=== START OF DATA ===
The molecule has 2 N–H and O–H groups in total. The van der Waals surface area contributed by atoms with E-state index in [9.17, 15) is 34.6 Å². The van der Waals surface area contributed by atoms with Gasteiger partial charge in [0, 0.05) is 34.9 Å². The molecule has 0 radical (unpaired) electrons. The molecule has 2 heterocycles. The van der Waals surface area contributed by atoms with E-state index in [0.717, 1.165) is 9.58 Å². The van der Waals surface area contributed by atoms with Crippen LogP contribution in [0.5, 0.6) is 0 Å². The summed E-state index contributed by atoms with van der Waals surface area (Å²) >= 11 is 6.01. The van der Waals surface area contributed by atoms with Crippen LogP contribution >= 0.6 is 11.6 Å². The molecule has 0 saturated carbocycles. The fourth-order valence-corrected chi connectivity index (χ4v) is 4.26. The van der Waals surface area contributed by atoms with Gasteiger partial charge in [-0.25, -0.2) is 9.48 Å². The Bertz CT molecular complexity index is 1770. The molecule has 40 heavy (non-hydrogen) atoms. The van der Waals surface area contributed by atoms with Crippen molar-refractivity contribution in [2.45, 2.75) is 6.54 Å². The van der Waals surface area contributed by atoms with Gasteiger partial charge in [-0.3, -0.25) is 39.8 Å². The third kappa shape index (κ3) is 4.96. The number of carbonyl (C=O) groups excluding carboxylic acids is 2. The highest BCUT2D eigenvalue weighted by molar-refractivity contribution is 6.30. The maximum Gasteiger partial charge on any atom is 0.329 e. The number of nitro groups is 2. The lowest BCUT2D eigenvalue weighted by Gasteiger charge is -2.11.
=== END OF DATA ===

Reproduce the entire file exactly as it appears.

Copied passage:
The molecule has 2 N–H and O–H groups in total. The van der Waals surface area contributed by atoms with E-state index in [9.17, 15) is 34.6 Å². The van der Waals surface area contributed by atoms with Gasteiger partial charge in [0, 0.05) is 34.9 Å². The molecule has 0 radical (unpaired) electrons. The molecule has 2 heterocycles. The van der Waals surface area contributed by atoms with E-state index in [0.717, 1.165) is 9.58 Å². The van der Waals surface area contributed by atoms with Crippen LogP contribution in [0.5, 0.6) is 0 Å². The summed E-state index contributed by atoms with van der Waals surface area (Å²) >= 11 is 6.01. The van der Waals surface area contributed by atoms with Crippen LogP contribution >= 0.6 is 11.6 Å². The molecule has 0 saturated carbocycles. The fourth-order valence-corrected chi connectivity index (χ4v) is 4.26. The van der Waals surface area contributed by atoms with Gasteiger partial charge in [-0.25, -0.2) is 9.48 Å². The Bertz CT molecular complexity index is 1770. The molecule has 40 heavy (non-hydrogen) atoms. The van der Waals surface area contributed by atoms with Crippen molar-refractivity contribution in [2.45, 2.75) is 6.54 Å². The van der Waals surface area contributed by atoms with Gasteiger partial charge in [-0.3, -0.25) is 39.8 Å². The third kappa shape index (κ3) is 4.96. The number of carbonyl (C=O) groups excluding carboxylic acids is 2. The highest BCUT2D eigenvalue weighted by molar-refractivity contribution is 6.30. The maximum Gasteiger partial charge on any atom is 0.329 e. The number of nitro groups is 2. The lowest BCUT2D eigenvalue weighted by Gasteiger charge is -2.11.